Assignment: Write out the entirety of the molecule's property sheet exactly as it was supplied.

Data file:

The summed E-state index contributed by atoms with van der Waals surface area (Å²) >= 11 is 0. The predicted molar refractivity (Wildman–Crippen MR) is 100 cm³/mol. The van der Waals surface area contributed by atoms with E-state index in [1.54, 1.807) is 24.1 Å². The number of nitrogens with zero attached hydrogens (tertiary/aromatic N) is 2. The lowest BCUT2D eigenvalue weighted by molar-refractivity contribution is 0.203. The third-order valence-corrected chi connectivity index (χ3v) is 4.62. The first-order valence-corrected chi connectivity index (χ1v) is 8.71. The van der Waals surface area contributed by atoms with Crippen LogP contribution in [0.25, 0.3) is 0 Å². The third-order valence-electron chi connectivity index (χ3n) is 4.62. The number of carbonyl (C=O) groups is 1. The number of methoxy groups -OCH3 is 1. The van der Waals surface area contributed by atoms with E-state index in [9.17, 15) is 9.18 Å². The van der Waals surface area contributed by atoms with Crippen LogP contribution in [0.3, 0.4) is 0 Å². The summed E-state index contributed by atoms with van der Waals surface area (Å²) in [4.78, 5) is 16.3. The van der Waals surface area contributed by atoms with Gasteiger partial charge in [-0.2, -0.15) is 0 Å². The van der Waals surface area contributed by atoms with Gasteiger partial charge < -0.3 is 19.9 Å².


The summed E-state index contributed by atoms with van der Waals surface area (Å²) >= 11 is 0. The predicted molar refractivity (Wildman–Crippen MR) is 100 cm³/mol. The van der Waals surface area contributed by atoms with E-state index in [1.54, 1.807) is 24.1 Å². The number of nitrogens with zero attached hydrogens (tertiary/aromatic N) is 2. The lowest BCUT2D eigenvalue weighted by molar-refractivity contribution is 0.203. The third-order valence-corrected chi connectivity index (χ3v) is 4.62. The first-order valence-corrected chi connectivity index (χ1v) is 8.71. The van der Waals surface area contributed by atoms with Crippen LogP contribution in [0.25, 0.3) is 0 Å². The third-order valence-electron chi connectivity index (χ3n) is 4.62. The number of carbonyl (C=O) groups is 1. The number of methoxy groups -OCH3 is 1. The van der Waals surface area contributed by atoms with E-state index in [9.17, 15) is 9.18 Å². The van der Waals surface area contributed by atoms with Crippen LogP contribution in [0.3, 0.4) is 0 Å². The summed E-state index contributed by atoms with van der Waals surface area (Å²) in [4.78, 5) is 16.3. The van der Waals surface area contributed by atoms with Gasteiger partial charge in [-0.2, -0.15) is 0 Å². The van der Waals surface area contributed by atoms with Gasteiger partial charge < -0.3 is 19.9 Å².